preserved in history as well as by monumental tributes that
proclaim in granite and marble the imperishable glory and
honor in which the world holds his name and deeds.
Already before the death of King Ferdinand that monarch
had honored himself rather than the discoverer of America
by ordering a monument to his memory. This was done
while the remains of Columbus were still sleeping in the
monastery of Las Cuevas. The tomb was said to be worthy
of the great man to whom it was erected. The inscription
already granted as a motto to Columbus by his sovereigns
was repeated in his epitaph :


"^To Castile and Leon Columbus gave a New World."


The life of Columbus may be fittingly concluded with
some account of his descendants, of their success in main-
taining their rights and their vicissitudes of fortune down
to the time when the male line of the Admiral became
extinct. No sooner was his father's body put into the
tomb than the young Don Diego came forward and claimed
under the will all the rights, prerogatives, titles and emolu-
ments which Columbus had enjoyed, and of which in recent
years he had been so unjustly deprived. It was hardly to
be expected, however, that Ferdinand, who had dealt so
unjustly with the father, would be more liberal and just
with the son, and we are not surprised, therefore, to learn
that he began at once to employ the same temporizing and
crafty policy which he had so successfully used with the

It was not long until the King was drawn by the emer-
gencies of his reign into Italy, but not until he had conceded
to Don Diego, first at Villa Franca in June of 1506, and
afterwards at Almazan in August of 1507, what may be
called his commercial and property rights under the testa-
ment of his father. This was. in a word, a grant that the
one-tenth of the revenues derived and derivable from the
Indies and terra firnia discovered by Columbus in the West
should go to his son. But Don Diego, like his father, was
more concerned about his titles, his rank, his honors as
viceroy and governor-general, than he was about his dues

and percentages of gold. The young Admiral accordingly



lost no opportunity of representing his claims to the King,
and finally made bold to ask the sovereign in so many
words whether he would or would not invest him with the
titles which had been granted to his father. The question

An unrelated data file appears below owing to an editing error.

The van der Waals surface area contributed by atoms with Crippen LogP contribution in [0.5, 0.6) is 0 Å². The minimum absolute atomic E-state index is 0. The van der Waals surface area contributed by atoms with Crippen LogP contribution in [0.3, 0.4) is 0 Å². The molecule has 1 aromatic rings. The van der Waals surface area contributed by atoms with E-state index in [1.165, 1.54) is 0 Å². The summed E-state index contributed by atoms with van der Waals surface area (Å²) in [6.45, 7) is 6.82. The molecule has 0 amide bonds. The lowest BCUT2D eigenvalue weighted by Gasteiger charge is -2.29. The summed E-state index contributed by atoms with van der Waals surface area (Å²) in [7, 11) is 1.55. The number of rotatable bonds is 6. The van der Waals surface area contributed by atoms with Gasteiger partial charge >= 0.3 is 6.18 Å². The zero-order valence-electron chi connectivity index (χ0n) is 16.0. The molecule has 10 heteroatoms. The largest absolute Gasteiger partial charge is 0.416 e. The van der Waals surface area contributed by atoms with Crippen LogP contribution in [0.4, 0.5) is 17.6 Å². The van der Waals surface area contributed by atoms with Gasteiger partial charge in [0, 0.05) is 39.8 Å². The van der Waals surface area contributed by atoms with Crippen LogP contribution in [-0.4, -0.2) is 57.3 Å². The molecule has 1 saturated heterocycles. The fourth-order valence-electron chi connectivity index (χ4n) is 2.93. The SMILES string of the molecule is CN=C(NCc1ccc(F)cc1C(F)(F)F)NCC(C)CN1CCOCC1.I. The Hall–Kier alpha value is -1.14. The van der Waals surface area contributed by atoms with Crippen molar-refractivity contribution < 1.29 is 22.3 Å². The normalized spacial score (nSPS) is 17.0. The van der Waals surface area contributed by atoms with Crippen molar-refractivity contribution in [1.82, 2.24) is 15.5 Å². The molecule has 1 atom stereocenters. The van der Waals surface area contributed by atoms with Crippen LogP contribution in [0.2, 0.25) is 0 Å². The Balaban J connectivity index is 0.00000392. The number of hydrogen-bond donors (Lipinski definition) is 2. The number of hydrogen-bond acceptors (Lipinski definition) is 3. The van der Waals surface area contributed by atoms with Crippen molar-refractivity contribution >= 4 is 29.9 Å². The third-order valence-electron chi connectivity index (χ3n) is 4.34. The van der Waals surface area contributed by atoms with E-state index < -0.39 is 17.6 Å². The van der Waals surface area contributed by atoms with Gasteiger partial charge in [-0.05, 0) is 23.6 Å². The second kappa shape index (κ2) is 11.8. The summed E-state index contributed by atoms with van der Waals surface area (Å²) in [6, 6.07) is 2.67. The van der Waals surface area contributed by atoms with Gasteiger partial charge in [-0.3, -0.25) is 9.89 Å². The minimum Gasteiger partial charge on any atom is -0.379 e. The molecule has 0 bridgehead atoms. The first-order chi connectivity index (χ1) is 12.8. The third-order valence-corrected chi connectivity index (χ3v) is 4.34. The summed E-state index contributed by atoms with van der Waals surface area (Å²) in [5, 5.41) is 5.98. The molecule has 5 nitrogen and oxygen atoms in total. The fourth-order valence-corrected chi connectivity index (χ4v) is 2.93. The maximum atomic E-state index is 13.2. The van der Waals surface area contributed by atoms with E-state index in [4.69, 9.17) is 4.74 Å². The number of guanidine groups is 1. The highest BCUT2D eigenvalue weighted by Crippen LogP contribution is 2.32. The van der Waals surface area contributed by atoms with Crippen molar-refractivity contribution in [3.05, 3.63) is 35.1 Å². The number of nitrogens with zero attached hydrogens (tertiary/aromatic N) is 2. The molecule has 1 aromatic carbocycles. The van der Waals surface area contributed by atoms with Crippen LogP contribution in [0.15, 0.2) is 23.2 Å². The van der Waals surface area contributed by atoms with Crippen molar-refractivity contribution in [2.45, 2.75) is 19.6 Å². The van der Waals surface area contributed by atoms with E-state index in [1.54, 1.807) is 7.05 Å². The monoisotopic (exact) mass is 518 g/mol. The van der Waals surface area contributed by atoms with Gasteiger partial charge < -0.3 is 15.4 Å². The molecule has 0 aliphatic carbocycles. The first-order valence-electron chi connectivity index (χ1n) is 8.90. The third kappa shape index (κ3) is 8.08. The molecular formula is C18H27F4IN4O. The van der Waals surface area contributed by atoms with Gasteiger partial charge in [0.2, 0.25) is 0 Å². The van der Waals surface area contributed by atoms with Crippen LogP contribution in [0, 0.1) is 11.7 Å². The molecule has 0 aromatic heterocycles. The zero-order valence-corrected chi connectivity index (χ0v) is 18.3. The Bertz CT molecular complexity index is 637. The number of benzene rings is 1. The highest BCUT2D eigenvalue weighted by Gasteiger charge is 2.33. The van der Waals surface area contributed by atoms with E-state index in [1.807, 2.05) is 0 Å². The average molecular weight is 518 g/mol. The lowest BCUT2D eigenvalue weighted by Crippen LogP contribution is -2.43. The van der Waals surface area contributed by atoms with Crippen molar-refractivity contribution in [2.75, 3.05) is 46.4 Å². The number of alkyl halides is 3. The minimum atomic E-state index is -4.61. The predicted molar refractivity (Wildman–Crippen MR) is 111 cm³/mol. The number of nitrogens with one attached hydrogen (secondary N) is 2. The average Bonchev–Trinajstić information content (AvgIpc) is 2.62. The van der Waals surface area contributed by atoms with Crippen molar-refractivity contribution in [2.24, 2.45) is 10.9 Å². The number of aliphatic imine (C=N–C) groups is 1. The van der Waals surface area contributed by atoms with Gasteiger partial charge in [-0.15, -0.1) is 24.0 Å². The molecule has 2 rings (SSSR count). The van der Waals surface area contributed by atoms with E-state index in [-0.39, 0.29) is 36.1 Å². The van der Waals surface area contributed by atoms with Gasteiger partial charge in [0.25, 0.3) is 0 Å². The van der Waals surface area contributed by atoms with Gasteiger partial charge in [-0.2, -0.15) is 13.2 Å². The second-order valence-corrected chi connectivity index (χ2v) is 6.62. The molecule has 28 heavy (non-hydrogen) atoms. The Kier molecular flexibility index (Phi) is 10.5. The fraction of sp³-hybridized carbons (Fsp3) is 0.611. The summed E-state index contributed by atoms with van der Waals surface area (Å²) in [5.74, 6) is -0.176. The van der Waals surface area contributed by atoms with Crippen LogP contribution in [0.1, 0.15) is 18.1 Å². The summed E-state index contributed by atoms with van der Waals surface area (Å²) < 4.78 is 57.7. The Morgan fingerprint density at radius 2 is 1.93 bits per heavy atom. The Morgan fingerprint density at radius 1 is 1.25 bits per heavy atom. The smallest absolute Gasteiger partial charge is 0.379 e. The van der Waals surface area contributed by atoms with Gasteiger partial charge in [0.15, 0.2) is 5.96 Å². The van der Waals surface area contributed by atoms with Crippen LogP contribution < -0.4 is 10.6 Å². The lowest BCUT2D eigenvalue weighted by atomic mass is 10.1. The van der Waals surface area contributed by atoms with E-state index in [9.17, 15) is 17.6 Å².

being thus explicitly put, the King could no longer tem-
porize and was thus made to express his will. He therefore
refused, and as an excuse for so doing brought forth a prin-
ciple of the Spanish constitution, reaffirmed by an edict of
1480, that henceforth no grant in perpetuity should be
made of any office by the crown which involved the exer-
cise of judicial functions. He claimed that the viceroyalty
of the Indies was of this interdicted kind, and that, there-
fore, though he himself by the stipulations and agreements
of 1492 had given such a title to Columbus, the same was
unconstitutional and invalid.

After the return of the King from Naples, in 1508, Don
Diego again renewed his claim, but this time in another
form. He respectfully petitioned the sovereign for the
privilege of instituting a suit against the crown before the
Council of the Indies, in which his cause, and involvino-
therewith the cause of his father, should be legally heard
and decided. The request was granted and the suit was
accordingly instituted, continuing for more than a year and
resulting in the triumphant establishing of Don Diego's
claims. The crown was fairly beaten, and it only remained
for the young Admiral, under judgment of the court, to
assume the titles and honors of which his father had been
so long deprived.

This trial occupied a great part of the years 1508-9, and
the record, which has been investigated by the historian
Mufloz, is of great value as throwing light upon all the
Columbian controversy. The defense of the crown was
first of all that above stated, namely, that an entailed vice-
royalty granted to Columbus was only for his natural life :


that even this power had been limited by the suspension of
the Admiral from office ; that, moreover, Columbus had not
been, as was claimed, the first discoverer of terra firiiia but
only of the Indian islands ; and that, finally, the crown of
Spain must defend itself and its prerogatives against the
tendency of unconstitutional and dangerous acts as a
measure of self-protection and perpetuity.

All of these questions were ably and impartially consid-
ered before the tribunal, and .though decided in favor of
Don Diego, the nature of the Spanish administration and
the power of the crown were such that the application of
the decision to Diego's rights was for a while impeded.
The young man, however, had by this time secured by
marriage an alliance of the greatest possible advantage to
himself and his posterity. He had won the heart of Dofia